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3D printed (ivory ABS) mock-up to check the fit of the S60 door handle when mounted to the PV544; the markings show the need to shorten both the length and depth of the original mechanism, which will be hidden by the new cover. (Image courtesy PADT Inc.)

The real work of the handle is done by the hidden part, which must perform mechanically while holding the key-fob electronics. Felicia Greene, another CAD team member, had already designed a shorter version of the door handle and printed it in ivory ASA (easier to mark up with a pen) to serve as a visual evaluation piece. This let Bogi get a first look at the challenge of mounting a modern, horizontal-pull handle on the PV544, compared to its original vertical-pull version.

The 3D printed test part did its job, guiding Bogi on how to rework/reuse the original S60 handles by drastically cutting them down to fit the door’s curvature. Then, to design a new 3D printed cosmetic cover, Anne fitted a spline-curve to new scan data on the reworked part and started another series of prototypes.

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Autodesk Fusion 360 handle cover design with two profiles: the 3D printed first version (upper pink curve) did fit but proved there was extraneous space. Removing that space generated a sleeker style (lower pink curve). (Images courtesy PADT Inc.)
IMG 2070
Revision number one: a shorter door-handle cover, with a test piece for checking the dimensions. (Image courtesy PADT Inc.)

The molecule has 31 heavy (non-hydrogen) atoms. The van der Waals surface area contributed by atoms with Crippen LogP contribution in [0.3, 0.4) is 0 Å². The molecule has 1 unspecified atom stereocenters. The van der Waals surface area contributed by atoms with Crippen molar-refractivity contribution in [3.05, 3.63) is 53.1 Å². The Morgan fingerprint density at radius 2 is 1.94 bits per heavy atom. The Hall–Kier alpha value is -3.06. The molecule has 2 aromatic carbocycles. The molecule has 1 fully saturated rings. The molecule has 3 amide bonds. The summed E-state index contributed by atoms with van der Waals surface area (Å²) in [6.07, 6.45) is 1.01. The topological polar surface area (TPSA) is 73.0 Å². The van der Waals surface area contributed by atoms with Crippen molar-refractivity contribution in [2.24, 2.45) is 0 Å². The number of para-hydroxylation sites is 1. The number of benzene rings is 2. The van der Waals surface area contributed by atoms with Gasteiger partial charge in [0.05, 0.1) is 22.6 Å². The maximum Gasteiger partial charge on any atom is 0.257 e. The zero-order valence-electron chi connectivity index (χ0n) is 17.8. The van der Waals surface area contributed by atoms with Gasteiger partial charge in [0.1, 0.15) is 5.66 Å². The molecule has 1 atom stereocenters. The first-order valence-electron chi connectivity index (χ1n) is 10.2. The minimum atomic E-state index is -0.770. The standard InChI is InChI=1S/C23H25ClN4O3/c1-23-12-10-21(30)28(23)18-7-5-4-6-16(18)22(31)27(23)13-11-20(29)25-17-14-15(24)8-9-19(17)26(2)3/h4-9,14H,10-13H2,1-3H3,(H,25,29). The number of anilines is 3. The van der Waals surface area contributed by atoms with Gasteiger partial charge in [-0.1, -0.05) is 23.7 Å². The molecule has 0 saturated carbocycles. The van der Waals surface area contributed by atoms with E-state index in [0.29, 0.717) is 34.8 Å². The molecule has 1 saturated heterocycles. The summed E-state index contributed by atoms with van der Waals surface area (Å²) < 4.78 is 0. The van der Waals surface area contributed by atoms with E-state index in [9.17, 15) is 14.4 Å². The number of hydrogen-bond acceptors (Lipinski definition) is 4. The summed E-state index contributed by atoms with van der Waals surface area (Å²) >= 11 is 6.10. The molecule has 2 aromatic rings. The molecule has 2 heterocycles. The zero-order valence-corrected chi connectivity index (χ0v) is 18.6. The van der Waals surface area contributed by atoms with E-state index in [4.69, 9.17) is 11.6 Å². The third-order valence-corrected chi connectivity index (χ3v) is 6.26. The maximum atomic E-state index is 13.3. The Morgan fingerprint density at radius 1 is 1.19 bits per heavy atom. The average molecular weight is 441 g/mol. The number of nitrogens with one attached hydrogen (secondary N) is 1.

The new handle cover had to be two inches shorter, yet wide enough to hold the PCB for the remote key-fob and still allow a hand to fit, too. Anne did a quick design/3D print of a one-inch interior section to confirm the snap-fit, then printed a prototype. It fit well, but with a 3D printer in the next room, of course the next step was a sleeker Rev Two (also coming in the next installment).

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Bogi and Anne Pauley working with the handle components. (Image courtesy PADT Inc.)

Bogi Joins the CAD Team

The PADT/Stratasys connection began last year with Bogi’s determination to add digital design and production to her traditional custom build workflow. Now it’s no surprise that she’s added CAD work and 3D printing to her personal skillset. With a little guidance from Autodesk, which recently came to Phoenix and hosted a three-day Fusion 360 CAD software workshop, Bogi designed and printed an ABS mock-up of a suspension component that will later be machined in metal.

OldStrut NewCoilover
Left: original, too tall, traditional strut components. Right: new, shorter coilover suspension, with a 3D printed part that helped align the new components prior to a metal part being installed. (Images courtesy Girl Gang Garage.)

Having the part in place right now allowed her to move ahead with locking the replacement suspension system into its correct position, weeks before the metal part is delivered.

As Bogi said, “The cylinder is now in place, and it allowed us to fabricate the next component without waiting. Total game changer! I’m SO on board.”

Stay tuned for the next update – we’ll cover the camera housing, the finished antenna cover, progress on the huge dashboard remodel (making a 56” x 20” component fit a 45” x 6” space!) and more, as the Iron Maven moves closer to its SEMA 2022 trade show debut.

PADT Inc. is a globally recognized provider of Numerical Simulation, Product Development and 3D Printing/3D Scanning products and services. For more information on GOM 3D scanners and Stratasys and EOS printers and materials, contact us at